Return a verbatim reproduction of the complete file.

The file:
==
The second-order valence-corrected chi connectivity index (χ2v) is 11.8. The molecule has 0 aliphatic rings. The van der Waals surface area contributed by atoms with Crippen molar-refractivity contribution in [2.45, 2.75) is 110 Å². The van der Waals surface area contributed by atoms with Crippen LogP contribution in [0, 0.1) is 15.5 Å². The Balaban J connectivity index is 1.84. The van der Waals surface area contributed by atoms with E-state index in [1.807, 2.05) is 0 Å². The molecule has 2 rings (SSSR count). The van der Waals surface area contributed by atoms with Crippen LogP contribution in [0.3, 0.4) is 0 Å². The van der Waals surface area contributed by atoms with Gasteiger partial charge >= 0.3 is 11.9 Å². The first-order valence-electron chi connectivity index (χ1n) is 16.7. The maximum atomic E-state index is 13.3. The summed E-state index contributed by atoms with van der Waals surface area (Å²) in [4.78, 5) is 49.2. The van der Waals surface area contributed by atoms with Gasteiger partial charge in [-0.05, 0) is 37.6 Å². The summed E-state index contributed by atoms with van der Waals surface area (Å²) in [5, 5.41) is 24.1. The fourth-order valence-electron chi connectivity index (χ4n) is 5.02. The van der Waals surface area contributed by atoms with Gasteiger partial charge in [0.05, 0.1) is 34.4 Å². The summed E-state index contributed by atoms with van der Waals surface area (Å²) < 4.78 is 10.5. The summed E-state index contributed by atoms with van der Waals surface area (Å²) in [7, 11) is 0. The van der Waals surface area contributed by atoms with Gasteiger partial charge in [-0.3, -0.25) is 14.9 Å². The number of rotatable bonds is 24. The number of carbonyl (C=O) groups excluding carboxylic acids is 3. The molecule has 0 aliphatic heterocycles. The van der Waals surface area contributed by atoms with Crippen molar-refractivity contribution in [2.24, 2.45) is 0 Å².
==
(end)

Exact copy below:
The second-order valence-corrected chi connectivity index (χ2v) is 11.8. The molecule has 0 aliphatic rings. The van der Waals surface area contributed by atoms with Crippen molar-refractivity contribution in [2.45, 2.75) is 110 Å². The van der Waals surface area contributed by atoms with Crippen LogP contribution in [0, 0.1) is 15.5 Å². The Balaban J connectivity index is 1.84. The van der Waals surface area contributed by atoms with E-state index in [1.807, 2.05) is 0 Å². The molecule has 2 rings (SSSR count). The van der Waals surface area contributed by atoms with Crippen LogP contribution in [0.3, 0.4) is 0 Å². The van der Waals surface area contributed by atoms with Gasteiger partial charge >= 0.3 is 11.9 Å². The first-order valence-electron chi connectivity index (χ1n) is 16.7. The maximum atomic E-state index is 13.3. The summed E-state index contributed by atoms with van der Waals surface area (Å²) in [4.78, 5) is 49.2. The van der Waals surface area contributed by atoms with Gasteiger partial charge in [-0.05, 0) is 37.6 Å². The summed E-state index contributed by atoms with van der Waals surface area (Å²) in [5, 5.41) is 24.1. The fourth-order valence-electron chi connectivity index (χ4n) is 5.02. The van der Waals surface area contributed by atoms with Gasteiger partial charge in [0.05, 0.1) is 34.4 Å². The summed E-state index contributed by atoms with van der Waals surface area (Å²) < 4.78 is 10.5. The summed E-state index contributed by atoms with van der Waals surface area (Å²) in [7, 11) is 0. The van der Waals surface area contributed by atoms with Gasteiger partial charge in [-0.3, -0.25) is 14.9 Å². The number of rotatable bonds is 24. The number of carbonyl (C=O) groups excluding carboxylic acids is 3. The molecule has 0 aliphatic heterocycles. The van der Waals surface area contributed by atoms with Crippen molar-refractivity contribution in [2.24, 2.45) is 0 Å².